The Environmental Protection Agency’s residential soil clean up at East Chicago’s Superfund site may wrap up this year. This is the end of one of many phases in the federal agency’s cleanup plan.
EPA soil remediation began in 2016. It’s cleaned up nearly 600 residential properties. There are 170 additional properties slated for cleanup. That number could grow to more than 200, as remaining yards are tested. Remedial project manager Sarah Rolfes says the Superfund program includes a follow-up.
“All of our sites go into a five-year review program,” Rolfes says. “Every five years, we review the remediation – the clean up – that was done and make sure that it’s still protective.”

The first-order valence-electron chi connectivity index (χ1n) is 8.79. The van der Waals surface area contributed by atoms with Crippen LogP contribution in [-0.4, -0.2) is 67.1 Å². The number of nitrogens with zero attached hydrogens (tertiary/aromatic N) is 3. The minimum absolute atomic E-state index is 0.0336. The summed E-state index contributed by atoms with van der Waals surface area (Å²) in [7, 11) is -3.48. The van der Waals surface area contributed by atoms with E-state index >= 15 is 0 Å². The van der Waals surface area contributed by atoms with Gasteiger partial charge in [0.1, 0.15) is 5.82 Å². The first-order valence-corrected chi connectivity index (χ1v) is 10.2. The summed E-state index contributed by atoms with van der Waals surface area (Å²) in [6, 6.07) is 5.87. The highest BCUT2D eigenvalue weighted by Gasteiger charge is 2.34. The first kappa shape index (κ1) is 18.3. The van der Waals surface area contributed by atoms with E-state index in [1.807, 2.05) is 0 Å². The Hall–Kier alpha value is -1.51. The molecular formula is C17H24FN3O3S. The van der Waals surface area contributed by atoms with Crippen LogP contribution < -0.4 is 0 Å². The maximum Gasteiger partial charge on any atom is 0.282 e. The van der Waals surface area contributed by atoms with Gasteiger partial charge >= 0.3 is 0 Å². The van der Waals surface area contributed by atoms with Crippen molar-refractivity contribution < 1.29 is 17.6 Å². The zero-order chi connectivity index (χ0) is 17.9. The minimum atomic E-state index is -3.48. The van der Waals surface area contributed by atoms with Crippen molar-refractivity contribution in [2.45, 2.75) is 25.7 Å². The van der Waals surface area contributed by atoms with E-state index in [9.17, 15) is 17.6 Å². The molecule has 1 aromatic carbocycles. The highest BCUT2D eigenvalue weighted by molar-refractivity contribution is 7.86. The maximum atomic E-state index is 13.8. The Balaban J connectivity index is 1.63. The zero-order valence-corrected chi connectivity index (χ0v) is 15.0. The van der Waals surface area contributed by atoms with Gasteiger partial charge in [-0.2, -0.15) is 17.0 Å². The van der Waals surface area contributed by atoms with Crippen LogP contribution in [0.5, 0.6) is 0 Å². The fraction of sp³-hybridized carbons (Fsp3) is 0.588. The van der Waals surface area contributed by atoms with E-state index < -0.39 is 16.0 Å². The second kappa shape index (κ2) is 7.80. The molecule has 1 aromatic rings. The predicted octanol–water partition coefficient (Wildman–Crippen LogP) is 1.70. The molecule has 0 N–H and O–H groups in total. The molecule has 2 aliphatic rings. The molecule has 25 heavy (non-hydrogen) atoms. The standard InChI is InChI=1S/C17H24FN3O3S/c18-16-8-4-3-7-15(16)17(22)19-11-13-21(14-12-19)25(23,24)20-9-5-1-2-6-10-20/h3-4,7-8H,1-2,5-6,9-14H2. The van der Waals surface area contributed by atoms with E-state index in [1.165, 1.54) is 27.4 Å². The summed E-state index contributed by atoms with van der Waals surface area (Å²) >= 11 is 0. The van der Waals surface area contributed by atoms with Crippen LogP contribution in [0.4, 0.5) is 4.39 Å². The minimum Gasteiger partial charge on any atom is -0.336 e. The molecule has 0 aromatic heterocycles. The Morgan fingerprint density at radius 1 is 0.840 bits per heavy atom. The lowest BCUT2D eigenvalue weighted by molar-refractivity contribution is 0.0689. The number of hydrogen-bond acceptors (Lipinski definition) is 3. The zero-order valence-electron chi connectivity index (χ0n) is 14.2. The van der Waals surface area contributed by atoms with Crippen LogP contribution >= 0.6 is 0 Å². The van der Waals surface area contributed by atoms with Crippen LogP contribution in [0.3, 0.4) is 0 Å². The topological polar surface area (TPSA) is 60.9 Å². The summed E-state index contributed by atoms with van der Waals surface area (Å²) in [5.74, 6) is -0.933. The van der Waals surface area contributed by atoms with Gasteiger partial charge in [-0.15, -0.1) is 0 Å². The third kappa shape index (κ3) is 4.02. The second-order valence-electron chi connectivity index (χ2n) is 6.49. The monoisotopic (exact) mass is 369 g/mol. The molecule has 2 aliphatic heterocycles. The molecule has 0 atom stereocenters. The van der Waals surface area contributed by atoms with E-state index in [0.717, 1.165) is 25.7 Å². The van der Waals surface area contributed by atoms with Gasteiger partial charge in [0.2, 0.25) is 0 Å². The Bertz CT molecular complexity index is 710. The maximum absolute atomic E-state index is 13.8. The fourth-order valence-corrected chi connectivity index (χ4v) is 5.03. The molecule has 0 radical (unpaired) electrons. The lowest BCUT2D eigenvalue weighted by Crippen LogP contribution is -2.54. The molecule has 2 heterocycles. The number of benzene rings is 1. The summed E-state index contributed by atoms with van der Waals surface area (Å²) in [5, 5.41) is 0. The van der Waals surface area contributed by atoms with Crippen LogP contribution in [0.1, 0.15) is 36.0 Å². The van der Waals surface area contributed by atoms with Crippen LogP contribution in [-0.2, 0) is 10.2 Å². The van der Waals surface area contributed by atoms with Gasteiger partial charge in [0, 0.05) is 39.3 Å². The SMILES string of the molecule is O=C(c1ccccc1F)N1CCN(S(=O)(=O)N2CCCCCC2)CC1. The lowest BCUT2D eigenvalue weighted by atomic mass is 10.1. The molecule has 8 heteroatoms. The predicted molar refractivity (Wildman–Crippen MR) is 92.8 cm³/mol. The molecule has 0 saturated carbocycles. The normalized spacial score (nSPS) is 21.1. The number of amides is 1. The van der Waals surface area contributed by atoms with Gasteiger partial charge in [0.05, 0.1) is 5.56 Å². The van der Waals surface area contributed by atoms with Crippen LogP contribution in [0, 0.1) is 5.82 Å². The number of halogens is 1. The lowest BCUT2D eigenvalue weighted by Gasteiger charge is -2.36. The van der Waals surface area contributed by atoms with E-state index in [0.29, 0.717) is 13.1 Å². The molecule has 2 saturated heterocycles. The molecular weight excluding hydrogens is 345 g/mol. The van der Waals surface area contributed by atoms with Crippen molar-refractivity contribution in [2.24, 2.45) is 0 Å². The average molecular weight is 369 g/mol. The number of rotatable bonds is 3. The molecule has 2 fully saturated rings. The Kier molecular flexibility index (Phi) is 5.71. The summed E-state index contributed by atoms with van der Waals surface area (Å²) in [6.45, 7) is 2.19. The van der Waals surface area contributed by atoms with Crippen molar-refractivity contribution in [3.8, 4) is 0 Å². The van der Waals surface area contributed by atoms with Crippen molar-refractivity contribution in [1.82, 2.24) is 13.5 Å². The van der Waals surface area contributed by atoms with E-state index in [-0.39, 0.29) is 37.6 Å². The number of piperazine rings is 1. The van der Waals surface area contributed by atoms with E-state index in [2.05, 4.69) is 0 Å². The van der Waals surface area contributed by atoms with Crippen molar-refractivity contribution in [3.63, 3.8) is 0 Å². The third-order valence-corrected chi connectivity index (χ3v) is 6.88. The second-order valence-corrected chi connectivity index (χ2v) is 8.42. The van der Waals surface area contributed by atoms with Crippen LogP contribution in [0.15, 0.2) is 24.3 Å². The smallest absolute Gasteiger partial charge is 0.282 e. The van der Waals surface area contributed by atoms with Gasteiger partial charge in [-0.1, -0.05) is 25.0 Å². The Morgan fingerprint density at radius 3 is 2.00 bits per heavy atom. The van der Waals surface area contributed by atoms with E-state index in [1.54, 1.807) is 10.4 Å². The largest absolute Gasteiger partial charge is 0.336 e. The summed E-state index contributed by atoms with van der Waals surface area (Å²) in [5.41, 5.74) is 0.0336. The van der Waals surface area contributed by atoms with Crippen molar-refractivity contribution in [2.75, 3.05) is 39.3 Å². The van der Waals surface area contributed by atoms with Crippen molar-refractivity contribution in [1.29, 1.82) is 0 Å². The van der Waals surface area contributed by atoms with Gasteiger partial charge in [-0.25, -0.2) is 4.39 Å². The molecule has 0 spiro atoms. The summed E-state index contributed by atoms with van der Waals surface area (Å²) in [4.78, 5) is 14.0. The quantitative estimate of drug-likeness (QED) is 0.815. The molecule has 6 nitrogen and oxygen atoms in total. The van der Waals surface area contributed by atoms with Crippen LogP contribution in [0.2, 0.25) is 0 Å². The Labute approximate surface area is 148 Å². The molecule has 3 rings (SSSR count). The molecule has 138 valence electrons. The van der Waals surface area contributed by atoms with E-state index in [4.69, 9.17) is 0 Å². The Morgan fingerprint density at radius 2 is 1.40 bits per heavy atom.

Looking ahead, the agency is still working with the city to determine the remediation standard for the former West Calumet Housing Complex location.
And the EPA is in the early stages of a groundwater study. Katherine Thomas, EPA remedial project manager, says they installed wells to periodically monitor heavy metals in groundwater, like lead and arsenic.
“We usually want to look at multiple sets at a time, so we can see if there’s any trends that are observing. When you look at just a snapshot, it doesn’t give you the whole picture.”
The EPA also monitors basement seepage at some residential properties. It will collect a few years of data before it determines if the groundwater needs to be cleaned up.